Arsenal face a process as tumultuous as a phoenix rising from the ashes of a fire, and right now, the ashes are still smouldering. They need to take it game by game, and showing the same focus against Sunderland on Saturday that was on display as they ran through Cologne despite the distracting presence of Van Persie would be a good place to start.

Woods’s wonky driver demands addressing

For all Tiger Woods’s gushing praise for the swing work he is doing with Sean Foley, and for all Hank Haney and Foley’s sense of righteousness about what is best for his game, it is remarkable how neither coach has managed to solve the simple and pressing issue of restoring his confidence with his driver. His much-vaunted swing changes under Haney and now Foley have coincided with the loss of accuracy in his drives that he had under Butch Harmon and which is needed to take advantage of his power-hitting. This in turn has rendered him a golfer without a driver for many recent rounds in major-tournament golf, a situation which wasn’t quite so critical when his three-wood could match the distance of many players’ drives. However, at the British Open and PGA Championships, there were clear occasions when his decision to drive an iron or 3-wood off the tee at long courses left him with a harder second shot to set up birdie chances because of the longer distances left to the pin. When push came to shove and he had to go for broke, like on the tenth tee at Kiawah, he resorted to the driver and then promptly hit such a reckless sailing hook that it is a surprise no-one was seriously injured.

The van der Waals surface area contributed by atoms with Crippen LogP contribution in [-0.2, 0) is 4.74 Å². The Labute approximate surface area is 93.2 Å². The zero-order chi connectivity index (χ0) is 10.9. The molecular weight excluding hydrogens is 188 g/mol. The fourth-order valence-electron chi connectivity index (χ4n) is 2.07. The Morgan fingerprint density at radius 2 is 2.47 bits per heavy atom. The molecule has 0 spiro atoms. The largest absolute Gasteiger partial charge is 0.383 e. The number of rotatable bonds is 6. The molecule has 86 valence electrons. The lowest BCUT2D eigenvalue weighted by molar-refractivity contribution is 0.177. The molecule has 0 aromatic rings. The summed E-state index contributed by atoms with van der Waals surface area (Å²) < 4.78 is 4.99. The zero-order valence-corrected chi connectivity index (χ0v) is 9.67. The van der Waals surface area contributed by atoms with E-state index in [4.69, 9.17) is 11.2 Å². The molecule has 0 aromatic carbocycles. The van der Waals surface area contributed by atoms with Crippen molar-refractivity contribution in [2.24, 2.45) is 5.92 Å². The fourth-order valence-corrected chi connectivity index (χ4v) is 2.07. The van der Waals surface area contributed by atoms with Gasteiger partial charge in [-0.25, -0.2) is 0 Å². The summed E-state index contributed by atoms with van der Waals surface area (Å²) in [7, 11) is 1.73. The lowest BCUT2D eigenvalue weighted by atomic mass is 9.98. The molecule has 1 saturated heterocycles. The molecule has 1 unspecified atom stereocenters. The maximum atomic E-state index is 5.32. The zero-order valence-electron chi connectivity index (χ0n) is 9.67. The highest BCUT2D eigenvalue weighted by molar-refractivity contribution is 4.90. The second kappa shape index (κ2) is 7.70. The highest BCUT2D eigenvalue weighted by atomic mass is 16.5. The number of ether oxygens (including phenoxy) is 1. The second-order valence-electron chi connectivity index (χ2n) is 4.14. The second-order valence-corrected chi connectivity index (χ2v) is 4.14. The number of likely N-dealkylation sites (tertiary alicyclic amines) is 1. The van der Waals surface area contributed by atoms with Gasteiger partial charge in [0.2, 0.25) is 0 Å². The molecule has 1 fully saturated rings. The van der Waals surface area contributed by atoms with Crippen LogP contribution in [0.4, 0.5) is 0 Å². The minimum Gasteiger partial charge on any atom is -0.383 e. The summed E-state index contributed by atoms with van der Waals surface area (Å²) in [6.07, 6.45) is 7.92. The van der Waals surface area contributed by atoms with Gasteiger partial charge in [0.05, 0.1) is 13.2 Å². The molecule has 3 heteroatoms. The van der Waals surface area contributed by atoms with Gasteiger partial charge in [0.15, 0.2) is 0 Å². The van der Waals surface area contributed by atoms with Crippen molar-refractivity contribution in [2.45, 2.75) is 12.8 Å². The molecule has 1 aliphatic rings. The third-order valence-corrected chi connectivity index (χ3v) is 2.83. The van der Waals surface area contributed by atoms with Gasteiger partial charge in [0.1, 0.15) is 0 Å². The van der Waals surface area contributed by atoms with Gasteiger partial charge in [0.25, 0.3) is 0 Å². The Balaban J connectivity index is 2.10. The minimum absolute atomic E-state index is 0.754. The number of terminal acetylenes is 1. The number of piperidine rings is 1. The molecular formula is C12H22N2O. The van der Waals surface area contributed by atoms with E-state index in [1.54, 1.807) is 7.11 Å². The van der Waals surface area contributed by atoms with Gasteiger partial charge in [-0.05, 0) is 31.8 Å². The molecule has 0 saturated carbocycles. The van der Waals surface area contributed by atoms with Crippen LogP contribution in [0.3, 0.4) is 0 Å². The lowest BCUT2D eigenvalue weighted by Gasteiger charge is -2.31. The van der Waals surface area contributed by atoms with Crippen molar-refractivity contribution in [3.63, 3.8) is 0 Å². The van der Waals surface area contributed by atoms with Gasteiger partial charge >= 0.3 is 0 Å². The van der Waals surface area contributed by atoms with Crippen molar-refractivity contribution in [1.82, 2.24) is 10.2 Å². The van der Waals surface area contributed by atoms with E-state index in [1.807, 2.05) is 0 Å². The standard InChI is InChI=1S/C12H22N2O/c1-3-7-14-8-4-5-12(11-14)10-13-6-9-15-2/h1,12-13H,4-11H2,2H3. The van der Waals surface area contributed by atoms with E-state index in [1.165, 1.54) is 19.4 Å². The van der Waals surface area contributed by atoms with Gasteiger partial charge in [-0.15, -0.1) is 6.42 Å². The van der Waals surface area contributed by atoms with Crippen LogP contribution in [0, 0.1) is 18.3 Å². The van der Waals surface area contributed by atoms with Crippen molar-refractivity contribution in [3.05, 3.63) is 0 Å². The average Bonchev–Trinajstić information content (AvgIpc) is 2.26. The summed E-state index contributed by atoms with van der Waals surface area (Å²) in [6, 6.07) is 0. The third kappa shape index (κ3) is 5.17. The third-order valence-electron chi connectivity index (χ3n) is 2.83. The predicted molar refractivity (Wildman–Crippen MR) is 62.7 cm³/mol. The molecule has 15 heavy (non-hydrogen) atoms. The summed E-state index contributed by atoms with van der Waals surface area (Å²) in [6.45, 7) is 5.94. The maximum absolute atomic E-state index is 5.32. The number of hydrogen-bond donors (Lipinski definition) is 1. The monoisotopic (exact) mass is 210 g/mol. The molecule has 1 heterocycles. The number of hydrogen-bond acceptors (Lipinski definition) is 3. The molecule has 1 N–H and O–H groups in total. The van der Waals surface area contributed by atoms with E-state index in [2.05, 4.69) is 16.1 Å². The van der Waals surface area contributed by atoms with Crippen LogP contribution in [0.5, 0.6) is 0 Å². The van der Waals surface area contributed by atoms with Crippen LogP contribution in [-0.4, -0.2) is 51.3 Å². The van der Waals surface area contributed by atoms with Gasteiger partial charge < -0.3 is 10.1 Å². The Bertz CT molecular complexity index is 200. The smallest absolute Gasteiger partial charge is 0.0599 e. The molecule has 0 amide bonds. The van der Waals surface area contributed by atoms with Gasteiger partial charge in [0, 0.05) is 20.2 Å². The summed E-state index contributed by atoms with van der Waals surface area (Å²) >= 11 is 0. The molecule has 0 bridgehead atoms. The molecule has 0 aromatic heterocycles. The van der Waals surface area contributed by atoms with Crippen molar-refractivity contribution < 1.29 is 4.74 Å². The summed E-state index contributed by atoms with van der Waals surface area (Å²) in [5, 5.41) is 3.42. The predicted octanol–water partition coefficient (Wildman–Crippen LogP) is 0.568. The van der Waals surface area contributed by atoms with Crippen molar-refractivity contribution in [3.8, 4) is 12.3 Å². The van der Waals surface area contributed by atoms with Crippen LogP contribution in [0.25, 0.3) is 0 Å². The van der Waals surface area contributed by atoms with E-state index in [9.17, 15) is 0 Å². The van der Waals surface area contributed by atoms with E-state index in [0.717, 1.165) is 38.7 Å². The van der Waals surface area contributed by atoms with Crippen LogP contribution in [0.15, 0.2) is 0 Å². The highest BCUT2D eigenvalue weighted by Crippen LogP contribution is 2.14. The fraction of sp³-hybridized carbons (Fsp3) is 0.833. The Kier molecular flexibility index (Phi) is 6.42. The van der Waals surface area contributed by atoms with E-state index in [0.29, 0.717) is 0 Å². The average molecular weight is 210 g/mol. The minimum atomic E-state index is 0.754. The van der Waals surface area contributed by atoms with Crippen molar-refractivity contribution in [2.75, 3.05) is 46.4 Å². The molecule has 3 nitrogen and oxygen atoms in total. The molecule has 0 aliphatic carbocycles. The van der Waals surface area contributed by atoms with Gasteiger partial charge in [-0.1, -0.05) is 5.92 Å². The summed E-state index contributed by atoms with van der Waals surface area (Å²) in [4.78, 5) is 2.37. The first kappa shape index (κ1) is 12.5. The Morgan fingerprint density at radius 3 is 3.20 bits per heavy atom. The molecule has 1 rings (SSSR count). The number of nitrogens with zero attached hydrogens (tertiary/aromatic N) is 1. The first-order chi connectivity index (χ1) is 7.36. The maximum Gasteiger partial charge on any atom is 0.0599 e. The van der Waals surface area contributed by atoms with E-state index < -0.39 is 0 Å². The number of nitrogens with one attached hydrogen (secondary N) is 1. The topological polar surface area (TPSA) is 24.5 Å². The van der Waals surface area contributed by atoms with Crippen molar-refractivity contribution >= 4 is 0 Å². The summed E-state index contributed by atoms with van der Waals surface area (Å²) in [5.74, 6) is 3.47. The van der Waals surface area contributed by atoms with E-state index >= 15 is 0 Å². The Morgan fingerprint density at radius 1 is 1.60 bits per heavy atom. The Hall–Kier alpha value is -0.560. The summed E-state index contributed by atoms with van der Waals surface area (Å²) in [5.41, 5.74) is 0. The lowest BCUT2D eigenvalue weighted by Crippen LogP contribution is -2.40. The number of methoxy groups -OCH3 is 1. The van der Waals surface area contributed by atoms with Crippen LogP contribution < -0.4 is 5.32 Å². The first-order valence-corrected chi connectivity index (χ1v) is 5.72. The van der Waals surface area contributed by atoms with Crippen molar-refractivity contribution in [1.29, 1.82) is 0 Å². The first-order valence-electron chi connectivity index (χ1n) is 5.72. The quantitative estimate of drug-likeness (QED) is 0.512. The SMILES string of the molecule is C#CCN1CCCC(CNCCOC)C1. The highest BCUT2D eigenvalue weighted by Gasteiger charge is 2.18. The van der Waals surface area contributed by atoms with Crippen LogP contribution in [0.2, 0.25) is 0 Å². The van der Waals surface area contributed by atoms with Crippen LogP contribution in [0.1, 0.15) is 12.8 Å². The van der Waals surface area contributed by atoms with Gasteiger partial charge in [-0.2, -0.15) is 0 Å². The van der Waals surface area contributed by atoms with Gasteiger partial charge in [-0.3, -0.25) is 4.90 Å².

This is crisis-management golf that does not allow one of the game’s naturally attacking players to play to his strengths. Tiger should have the confidence to attack each hole with the power of his driver, leaving him less pressure on the second shot, rather than (as at Kiawah) only resorting to it when he realised that the Plan B of 3-wood and iron tee shots he was regularly forced to employ had left him too far behind the leaders.

Part of the blame for this apparent blind spot must be significantly attached to his last two coaches, whose overly scientific inculcation of swing mechanics into Tiger’s movements through countless “reps” seems to have overlooked the fact that they have not helped their student rediscover a vital aspect of any golfer’s game in being able to drive straight and long. However, Tiger is also to blame for ignoring what his gut instincts as a golfer must be screaming at him every time he notices a distance disadvantage to Rory McIlroy’s serene 320-yard drives, or realises that he is increasingly playing rescue golf instead of the greens-in-regulation stuff exhibited by the new world No.1 and current best player. He has to instruct his coach to repair the parts of his game so patently missing on the course, such as his distance driving (and pressure putting), because all the reps intended to perfect a new swing will be useless if they do not enable him to use a driver once again.